Director: Steven Knight
Screenplay: Steven Knight
Cast: Tom Hardy, Olivia Coleman, Ruth Wilson, Andrew Scott, Ben Daniels, Tom Holland, Bill Milner, Danny Webb, Alice Lowe, Silas Carson, Lee Ross and Kirsty Dillon.
Prior to watching Locke, Steven Knight was not a name I was at all familiar with at all. Now after watching this film which is an outstanding piece of character-driven film, Eastern Promises and Dirty Pretty Things have climbed to the top of my “Stuff which must be watched ASAP” list. This film for me is a good example of having low expectations and then having the immense joy of watching a top quality film whose quality took you completely and utterly by surprise and this makes the film seem even better.
Ivan locke (Tom Hardy) over his life has steadily built the life he had always wanted for himself: a loving, devoted family with a successful career as a construction manager. However on the eve of the biggest challenge of his career his life which he has worked so hard to build is under threat and threatens to fall a part and crumble in a single night, a single car journey.
Locke is set in one night and in one location, his car. I’m a huge advocate of films using the cover of darkness frequently in their films. It focuses your concentration, you must give your complete attention to see the little details on a character’s face, to see past the shadows. The consequence of this being a more immersive experience for us the viewer. Furthermore I’m a strong supporter of films being set in one location and in Locke’s case that being his car, the reason I enjoy the single setting is that it creates a sense of intimacy with the viewer. Additionally is forces the script to place more emphasis on developing the plot and characters and this can only be a good thing. For example whilst watching Locke I felt as if I was inside the car along with Locke, feeling every emotion he felt, every frustrating moment, every heartbreaking moment. To further support the idea that a single setting can help make a film great here are some famous examples, ones which I have personally enjoyed: Rear Window, Clerks, Twelve Angry Men, The Breakfast Club and Reservoir Dogs.
The plot of this film is told through a series of phone calls through Locke’s hands free phone system in his car and I found this to be a refreshing and interesting plot device, to see how Locke’s life teeters closer and closer to the edge of destruction with each phone call to a variety of different people. That doesn’t mean the intervals between phone calls are meaningless and boring, far from it. It is from these intervals that we see the impact each phone call on Locke. Whether it be conveyed through his face, eyes or hand gestures, it’s interesting to see how each phone call takes a toll on Locke emotionally and how his desperation rises as he tries to fix his imploding life from the constraints of his car. Steven Knight does not disappoint with the script, it’s simply a superb script with lines that just sound epic “Do it for the air we are about to displace, do it for the piece of sky we are going to steal… Do it for the fucking concrete!” and other lines which feel as though they have a significant hidden meaning waiting to be deciphered. Throughout the film Locke consistently states “The traffic’s ok” over and over again and I’ve taken this to be an attempt to not only reassure himself but reassure those he his speaking to that everything’s going to be ok, everything is going to work out in the end. I have to give extra praise to the ending, I’m not going to give details don’t worry but I thought I could see the ending coming from a mile away and I was so pleased with the ending we are given as it was true to the character we are presented with.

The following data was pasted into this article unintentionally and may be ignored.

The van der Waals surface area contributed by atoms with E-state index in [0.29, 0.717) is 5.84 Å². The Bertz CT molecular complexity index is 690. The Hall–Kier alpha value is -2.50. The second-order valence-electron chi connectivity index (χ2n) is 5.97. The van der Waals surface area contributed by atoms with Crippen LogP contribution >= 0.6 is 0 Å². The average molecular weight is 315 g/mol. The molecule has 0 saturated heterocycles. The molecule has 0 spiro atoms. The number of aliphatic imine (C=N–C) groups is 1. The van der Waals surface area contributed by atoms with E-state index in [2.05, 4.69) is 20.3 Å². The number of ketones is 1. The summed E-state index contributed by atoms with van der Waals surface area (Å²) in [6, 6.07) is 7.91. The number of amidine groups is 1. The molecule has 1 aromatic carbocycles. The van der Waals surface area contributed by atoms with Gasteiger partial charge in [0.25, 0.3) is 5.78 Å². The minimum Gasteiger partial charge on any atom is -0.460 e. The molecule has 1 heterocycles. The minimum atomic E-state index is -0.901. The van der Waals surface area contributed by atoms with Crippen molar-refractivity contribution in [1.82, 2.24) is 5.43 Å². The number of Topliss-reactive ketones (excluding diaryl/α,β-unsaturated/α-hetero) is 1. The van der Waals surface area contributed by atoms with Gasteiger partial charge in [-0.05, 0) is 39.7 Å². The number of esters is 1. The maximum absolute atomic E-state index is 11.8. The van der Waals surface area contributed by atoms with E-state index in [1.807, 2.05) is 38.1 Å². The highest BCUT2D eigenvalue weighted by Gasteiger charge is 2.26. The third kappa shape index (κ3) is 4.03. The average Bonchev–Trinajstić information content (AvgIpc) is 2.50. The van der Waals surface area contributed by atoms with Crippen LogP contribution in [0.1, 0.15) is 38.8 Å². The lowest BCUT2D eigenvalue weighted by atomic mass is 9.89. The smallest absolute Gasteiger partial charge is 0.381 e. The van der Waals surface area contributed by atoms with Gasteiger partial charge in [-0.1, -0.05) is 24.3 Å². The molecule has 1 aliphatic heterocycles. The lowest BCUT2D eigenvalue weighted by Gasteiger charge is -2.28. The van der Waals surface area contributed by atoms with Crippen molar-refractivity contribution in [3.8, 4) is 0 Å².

This is probably one of Hardy’s finest and most challenging performances, to not be able to use movement to act is a challenge indeed but Hardy pulls it off without difficultly giving us a captivating performance to boot, effectively showing us a wide array of emotions: guilt, regret etc. Hardy is supported by a strong cast with Ruth Wilson of the incredible tv show Luther, Andrew Scott who gave a magnificent portrayal of Moriarty in Sherlock and Olivia Coleman who continues to rise in popularity with appearances in Tyrannosaur, Peep Show and Broadchurch. These supporting performances only add to the abundance of quality the film already has.
This is one of the best car journeys you’ll ever experience and thankfully with no danger of car sickness. This film is easily one of the best of 2014 and shows the versatility and skill of Tom Hardy. This is a film I would wholeheartedly recommend to everyone.